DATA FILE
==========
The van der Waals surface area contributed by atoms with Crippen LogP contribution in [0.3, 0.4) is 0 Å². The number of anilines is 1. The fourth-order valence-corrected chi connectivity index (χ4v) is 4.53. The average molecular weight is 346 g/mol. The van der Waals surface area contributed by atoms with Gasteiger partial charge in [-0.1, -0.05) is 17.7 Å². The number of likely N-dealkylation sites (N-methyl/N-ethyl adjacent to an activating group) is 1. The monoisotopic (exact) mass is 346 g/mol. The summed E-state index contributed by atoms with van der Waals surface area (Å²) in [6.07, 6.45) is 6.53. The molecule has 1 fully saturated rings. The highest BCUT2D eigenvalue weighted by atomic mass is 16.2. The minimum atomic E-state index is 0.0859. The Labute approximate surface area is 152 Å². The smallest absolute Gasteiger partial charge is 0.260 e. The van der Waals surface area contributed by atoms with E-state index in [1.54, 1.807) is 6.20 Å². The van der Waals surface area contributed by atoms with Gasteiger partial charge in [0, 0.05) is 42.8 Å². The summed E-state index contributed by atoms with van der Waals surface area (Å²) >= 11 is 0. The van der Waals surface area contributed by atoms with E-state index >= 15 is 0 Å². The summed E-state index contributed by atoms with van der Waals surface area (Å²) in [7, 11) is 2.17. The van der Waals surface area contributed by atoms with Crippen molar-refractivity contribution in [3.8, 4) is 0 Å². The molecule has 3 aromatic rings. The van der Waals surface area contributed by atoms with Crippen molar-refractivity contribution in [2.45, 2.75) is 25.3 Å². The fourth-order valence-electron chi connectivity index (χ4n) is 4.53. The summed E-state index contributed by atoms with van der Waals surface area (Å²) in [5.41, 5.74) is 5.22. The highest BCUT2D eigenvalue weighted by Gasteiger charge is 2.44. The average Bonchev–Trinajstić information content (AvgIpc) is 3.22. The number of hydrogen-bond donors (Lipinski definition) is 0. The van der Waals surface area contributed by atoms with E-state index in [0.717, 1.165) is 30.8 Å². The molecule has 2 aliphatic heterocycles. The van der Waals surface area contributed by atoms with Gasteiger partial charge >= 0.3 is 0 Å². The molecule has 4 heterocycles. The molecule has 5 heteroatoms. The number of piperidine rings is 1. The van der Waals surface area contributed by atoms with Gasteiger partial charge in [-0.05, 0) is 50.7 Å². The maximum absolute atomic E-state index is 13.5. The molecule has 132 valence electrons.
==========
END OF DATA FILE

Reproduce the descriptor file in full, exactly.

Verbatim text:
The van der Waals surface area contributed by atoms with Crippen LogP contribution in [0.3, 0.4) is 0 Å². The number of anilines is 1. The fourth-order valence-corrected chi connectivity index (χ4v) is 4.53. The average molecular weight is 346 g/mol. The van der Waals surface area contributed by atoms with Gasteiger partial charge in [-0.1, -0.05) is 17.7 Å². The number of likely N-dealkylation sites (N-methyl/N-ethyl adjacent to an activating group) is 1. The monoisotopic (exact) mass is 346 g/mol. The summed E-state index contributed by atoms with van der Waals surface area (Å²) in [6.07, 6.45) is 6.53. The molecule has 1 fully saturated rings. The highest BCUT2D eigenvalue weighted by atomic mass is 16.2. The minimum atomic E-state index is 0.0859. The Labute approximate surface area is 152 Å². The smallest absolute Gasteiger partial charge is 0.260 e. The van der Waals surface area contributed by atoms with E-state index in [1.54, 1.807) is 6.20 Å². The van der Waals surface area contributed by atoms with Gasteiger partial charge in [0, 0.05) is 42.8 Å². The summed E-state index contributed by atoms with van der Waals surface area (Å²) >= 11 is 0. The van der Waals surface area contributed by atoms with E-state index >= 15 is 0 Å². The summed E-state index contributed by atoms with van der Waals surface area (Å²) in [7, 11) is 2.17. The van der Waals surface area contributed by atoms with Crippen molar-refractivity contribution in [3.8, 4) is 0 Å². The molecule has 3 aromatic rings. The van der Waals surface area contributed by atoms with Crippen molar-refractivity contribution in [2.45, 2.75) is 25.3 Å². The fourth-order valence-electron chi connectivity index (χ4n) is 4.53. The summed E-state index contributed by atoms with van der Waals surface area (Å²) in [5.41, 5.74) is 5.22. The highest BCUT2D eigenvalue weighted by Gasteiger charge is 2.44. The average Bonchev–Trinajstić information content (AvgIpc) is 3.22. The number of hydrogen-bond donors (Lipinski definition) is 0. The van der Waals surface area contributed by atoms with E-state index in [0.717, 1.165) is 30.8 Å². The molecule has 2 aliphatic heterocycles. The van der Waals surface area contributed by atoms with Gasteiger partial charge >= 0.3 is 0 Å². The molecule has 4 heterocycles. The molecule has 5 heteroatoms. The number of piperidine rings is 1. The van der Waals surface area contributed by atoms with Gasteiger partial charge in [-0.05, 0) is 50.7 Å². The maximum absolute atomic E-state index is 13.5. The molecule has 132 valence electrons.